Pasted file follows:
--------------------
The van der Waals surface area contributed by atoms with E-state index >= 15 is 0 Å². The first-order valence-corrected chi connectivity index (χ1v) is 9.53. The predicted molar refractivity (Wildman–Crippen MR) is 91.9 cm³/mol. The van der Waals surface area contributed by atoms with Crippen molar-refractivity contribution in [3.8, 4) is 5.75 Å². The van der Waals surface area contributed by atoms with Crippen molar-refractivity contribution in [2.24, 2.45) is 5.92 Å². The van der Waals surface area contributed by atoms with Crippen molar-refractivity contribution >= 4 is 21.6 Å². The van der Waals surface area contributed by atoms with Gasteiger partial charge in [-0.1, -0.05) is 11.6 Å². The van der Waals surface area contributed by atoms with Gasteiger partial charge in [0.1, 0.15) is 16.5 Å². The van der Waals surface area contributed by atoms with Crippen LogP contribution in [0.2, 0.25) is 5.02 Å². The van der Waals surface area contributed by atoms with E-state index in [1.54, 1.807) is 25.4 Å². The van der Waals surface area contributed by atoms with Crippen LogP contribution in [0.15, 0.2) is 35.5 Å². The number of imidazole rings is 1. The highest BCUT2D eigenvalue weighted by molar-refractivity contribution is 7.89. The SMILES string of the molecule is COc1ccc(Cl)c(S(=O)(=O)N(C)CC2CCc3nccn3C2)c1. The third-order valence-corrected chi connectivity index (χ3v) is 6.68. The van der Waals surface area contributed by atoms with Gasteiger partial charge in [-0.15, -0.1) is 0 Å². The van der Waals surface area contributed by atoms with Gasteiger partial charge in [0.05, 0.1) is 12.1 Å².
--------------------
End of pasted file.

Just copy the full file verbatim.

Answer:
The van der Waals surface area contributed by atoms with E-state index >= 15 is 0 Å². The first-order valence-corrected chi connectivity index (χ1v) is 9.53. The predicted molar refractivity (Wildman–Crippen MR) is 91.9 cm³/mol. The van der Waals surface area contributed by atoms with Crippen molar-refractivity contribution in [3.8, 4) is 5.75 Å². The van der Waals surface area contributed by atoms with Crippen molar-refractivity contribution in [2.24, 2.45) is 5.92 Å². The van der Waals surface area contributed by atoms with Crippen molar-refractivity contribution >= 4 is 21.6 Å². The van der Waals surface area contributed by atoms with Gasteiger partial charge in [-0.1, -0.05) is 11.6 Å². The van der Waals surface area contributed by atoms with Gasteiger partial charge in [0.1, 0.15) is 16.5 Å². The van der Waals surface area contributed by atoms with Crippen LogP contribution in [0.2, 0.25) is 5.02 Å². The van der Waals surface area contributed by atoms with E-state index in [1.54, 1.807) is 25.4 Å². The van der Waals surface area contributed by atoms with Crippen LogP contribution in [0.15, 0.2) is 35.5 Å². The number of imidazole rings is 1. The highest BCUT2D eigenvalue weighted by molar-refractivity contribution is 7.89. The SMILES string of the molecule is COc1ccc(Cl)c(S(=O)(=O)N(C)CC2CCc3nccn3C2)c1. The third-order valence-corrected chi connectivity index (χ3v) is 6.68. The van der Waals surface area contributed by atoms with Gasteiger partial charge in [-0.15, -0.1) is 0 Å². The van der Waals surface area contributed by atoms with Gasteiger partial charge in [0.05, 0.1) is 12.1 Å².